For the last week, you’ve probably seen headlines involving the city of Houston subpoenaing the sermons of local pastors. Because of the sensational nature of the story—and possible implications for religious liberty and the freedom of speech—the news has ignited a firestorm of controversy fueled by opinions from social media, cable news personalities and political bloggers.
But like most hot-button news items, the full story is complex and nuanced, with more at stake than a city simply being legally able to subpoena a church’s sermon notes.
How It Got Started
The whole thing first got started back in May when the Houston City Council passed Mayor Annise Parker’s (who is the nation’s first openly lesbian mayor) controversial measure called the Houston Equal Rights Ordinance (HERO). The anti-discrimination ordinance would allow local businesses to be fined $5,000 for claims of discrimination based on a variety of factors, including ones directly related to the LGBT community.
Though a controversial portion of HERO, which gave transgendered citizens choices regarding restroom usage, was amended, the ordinance faced opposition from some socially conservative and religious members of the community.
The City Council ended up passing it on an 11-6 vote. Notably, HERO contained exemptions for religious institutions.
The Lawsuit Against the City
After HERO passed, a group who opposed it set out to get the 17,269 signatures required to have its repeal included on a ballot next month. When they handed in the more than 50,000 that they ended up collecting, Houston City Attorney David Feldman (a Mayor Parker appointee), claimed that many were invalid. In response, the group filed a lawsuit against the city.
After the lawsuit was filed, the city of Houston subpoenaed five local pastors asking for “all speeches, presentations or sermons related to HERO, the Petition, Mayor Annise Parker, homosexuals or gender identity prepared by, delivered by, revised by or approved by you or in your possession.”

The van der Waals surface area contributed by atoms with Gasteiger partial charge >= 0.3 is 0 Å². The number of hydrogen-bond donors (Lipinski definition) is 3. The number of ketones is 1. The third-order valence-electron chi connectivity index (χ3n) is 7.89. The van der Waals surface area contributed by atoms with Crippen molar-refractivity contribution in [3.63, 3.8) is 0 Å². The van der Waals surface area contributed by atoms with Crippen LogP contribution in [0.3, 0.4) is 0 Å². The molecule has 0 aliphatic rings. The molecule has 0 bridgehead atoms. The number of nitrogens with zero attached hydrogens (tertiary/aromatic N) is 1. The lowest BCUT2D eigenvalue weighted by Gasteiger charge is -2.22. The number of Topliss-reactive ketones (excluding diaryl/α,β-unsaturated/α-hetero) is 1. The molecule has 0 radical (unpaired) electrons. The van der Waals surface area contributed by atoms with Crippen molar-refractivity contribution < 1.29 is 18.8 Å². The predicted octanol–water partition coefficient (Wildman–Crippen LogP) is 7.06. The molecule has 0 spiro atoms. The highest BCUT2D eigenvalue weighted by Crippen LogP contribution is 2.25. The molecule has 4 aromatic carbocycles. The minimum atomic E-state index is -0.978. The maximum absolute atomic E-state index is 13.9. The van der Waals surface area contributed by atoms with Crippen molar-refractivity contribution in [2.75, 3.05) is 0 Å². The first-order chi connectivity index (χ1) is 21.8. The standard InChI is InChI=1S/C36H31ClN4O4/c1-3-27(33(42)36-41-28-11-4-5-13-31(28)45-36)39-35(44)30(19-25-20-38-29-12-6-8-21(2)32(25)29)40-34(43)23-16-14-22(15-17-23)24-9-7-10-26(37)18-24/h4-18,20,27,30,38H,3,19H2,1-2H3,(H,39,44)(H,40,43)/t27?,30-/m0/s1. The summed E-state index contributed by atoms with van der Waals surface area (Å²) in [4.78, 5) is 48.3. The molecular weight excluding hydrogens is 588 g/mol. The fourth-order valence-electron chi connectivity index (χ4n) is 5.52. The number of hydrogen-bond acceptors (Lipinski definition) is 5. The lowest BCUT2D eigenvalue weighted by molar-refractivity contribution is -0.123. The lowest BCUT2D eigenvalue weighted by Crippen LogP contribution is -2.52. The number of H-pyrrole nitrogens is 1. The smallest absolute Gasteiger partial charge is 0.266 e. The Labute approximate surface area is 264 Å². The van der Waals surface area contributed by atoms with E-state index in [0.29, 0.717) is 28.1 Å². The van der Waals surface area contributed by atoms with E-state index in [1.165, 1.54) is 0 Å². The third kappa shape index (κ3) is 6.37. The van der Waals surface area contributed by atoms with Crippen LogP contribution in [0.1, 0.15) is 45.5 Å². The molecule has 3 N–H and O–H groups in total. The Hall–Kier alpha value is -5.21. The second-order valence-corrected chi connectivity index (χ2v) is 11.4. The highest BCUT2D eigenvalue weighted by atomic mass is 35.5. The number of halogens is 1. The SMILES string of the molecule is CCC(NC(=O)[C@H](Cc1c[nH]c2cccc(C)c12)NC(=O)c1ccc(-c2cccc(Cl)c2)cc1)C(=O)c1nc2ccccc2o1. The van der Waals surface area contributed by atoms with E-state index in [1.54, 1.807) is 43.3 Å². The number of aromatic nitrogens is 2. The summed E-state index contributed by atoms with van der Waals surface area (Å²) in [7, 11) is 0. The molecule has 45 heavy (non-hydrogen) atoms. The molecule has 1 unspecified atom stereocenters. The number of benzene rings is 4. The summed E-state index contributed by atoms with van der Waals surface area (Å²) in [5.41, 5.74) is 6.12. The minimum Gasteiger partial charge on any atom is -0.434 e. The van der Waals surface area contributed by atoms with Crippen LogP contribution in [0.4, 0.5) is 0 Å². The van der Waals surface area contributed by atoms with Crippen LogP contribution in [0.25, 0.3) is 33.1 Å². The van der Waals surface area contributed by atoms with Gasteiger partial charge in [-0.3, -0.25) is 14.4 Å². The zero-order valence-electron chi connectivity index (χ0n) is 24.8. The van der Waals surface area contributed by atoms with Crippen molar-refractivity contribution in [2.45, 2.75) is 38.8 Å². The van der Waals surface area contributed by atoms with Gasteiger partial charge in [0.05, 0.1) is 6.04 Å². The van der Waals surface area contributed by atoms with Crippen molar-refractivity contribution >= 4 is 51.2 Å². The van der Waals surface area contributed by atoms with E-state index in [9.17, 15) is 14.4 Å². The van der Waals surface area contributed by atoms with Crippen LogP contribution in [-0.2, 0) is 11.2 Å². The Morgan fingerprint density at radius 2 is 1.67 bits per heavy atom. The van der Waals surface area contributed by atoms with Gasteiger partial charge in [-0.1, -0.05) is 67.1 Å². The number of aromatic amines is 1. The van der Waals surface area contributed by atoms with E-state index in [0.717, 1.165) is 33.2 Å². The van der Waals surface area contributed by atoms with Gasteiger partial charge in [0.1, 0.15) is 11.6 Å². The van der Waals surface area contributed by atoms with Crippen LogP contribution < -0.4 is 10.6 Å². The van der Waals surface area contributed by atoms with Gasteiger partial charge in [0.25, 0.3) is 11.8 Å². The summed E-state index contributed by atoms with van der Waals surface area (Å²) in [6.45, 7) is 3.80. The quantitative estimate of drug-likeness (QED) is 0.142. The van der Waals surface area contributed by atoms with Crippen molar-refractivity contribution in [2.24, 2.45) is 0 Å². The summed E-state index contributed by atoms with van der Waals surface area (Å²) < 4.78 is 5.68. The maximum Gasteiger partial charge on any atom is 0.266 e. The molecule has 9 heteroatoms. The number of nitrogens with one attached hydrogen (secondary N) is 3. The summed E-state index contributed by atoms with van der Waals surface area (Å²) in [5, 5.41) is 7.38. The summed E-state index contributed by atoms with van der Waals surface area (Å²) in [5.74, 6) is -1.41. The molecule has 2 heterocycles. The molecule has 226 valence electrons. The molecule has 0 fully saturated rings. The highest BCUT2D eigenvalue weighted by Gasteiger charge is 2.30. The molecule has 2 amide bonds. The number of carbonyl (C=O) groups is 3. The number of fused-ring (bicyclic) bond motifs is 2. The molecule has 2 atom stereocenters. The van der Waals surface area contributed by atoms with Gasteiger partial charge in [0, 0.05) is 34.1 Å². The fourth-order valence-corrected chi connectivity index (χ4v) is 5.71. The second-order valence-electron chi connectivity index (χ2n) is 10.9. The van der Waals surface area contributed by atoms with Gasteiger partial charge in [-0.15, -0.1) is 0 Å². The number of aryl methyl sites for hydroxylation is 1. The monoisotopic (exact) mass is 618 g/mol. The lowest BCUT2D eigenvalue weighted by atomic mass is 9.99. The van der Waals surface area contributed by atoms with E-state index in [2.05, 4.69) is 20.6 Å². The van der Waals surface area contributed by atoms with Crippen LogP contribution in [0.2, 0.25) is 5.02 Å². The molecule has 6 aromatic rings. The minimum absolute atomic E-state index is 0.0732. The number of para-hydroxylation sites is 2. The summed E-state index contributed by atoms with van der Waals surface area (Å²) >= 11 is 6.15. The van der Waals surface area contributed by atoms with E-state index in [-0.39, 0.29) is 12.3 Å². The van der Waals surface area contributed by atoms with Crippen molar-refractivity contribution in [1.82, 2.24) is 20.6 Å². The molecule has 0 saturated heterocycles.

Their goal was to determine if pastors improperly used their pulpits to help collect the signatures to have the repeal measure included on the ballot, which, some experts say would not be protected speech.
Initially, even though Mayor Parker says she did not have knowledge of the subpoena, she seemed to support it. Parker tweeted, “If the 5 pastors used pulpits for politics, their sermons are fair game. Were instructions given on filling out anti-HERO petition?”
Then the backlash hit. Vocal critics of the subpoena, many using the “#HoustonWeHaveAProblem” hashtag, claimed it was too far reaching, and the idea of the government legally taking sermon notes didn’t sit well with religious liberty advocates. Even the ACLU, who supports HERO, said the sermons shouldn’t have been subpoenaed.
To her credit, Parker seemed to agree that the subpoena was too broad, and told reporters, “The goal [of the subpoenas was] to find out if there were specific instructions given on how the petitions should be accurately filled out. It’s not about, ‘What did you preach on last Sunday?'”
Days later, the subpoena was changed to ask for “all speeches or presentations related to HERO or the Petition prepared by, delivered by, revised by or approved by you or in your possession.” Even though it no longer includes the word “sermon,” the implications of seeking pastors’ “speeches or presentations” still seems clear.
The Case Moves Forward
The lawsuit over the signatures will be decided in January, and until all of the legal wrangling is over, HERO won’t be enforced. It’s also relevant to mention, as the Houston Chronicle notes, “None of the five pastors targeted by the subpoenas is a plaintiff in the lawsuit.”
For now, all of the attention is on how the actual signatures to get the HERO repeal on the ballot were collected—and if the five pastors overstepped their bounds and actually help gathered them from the pulpit.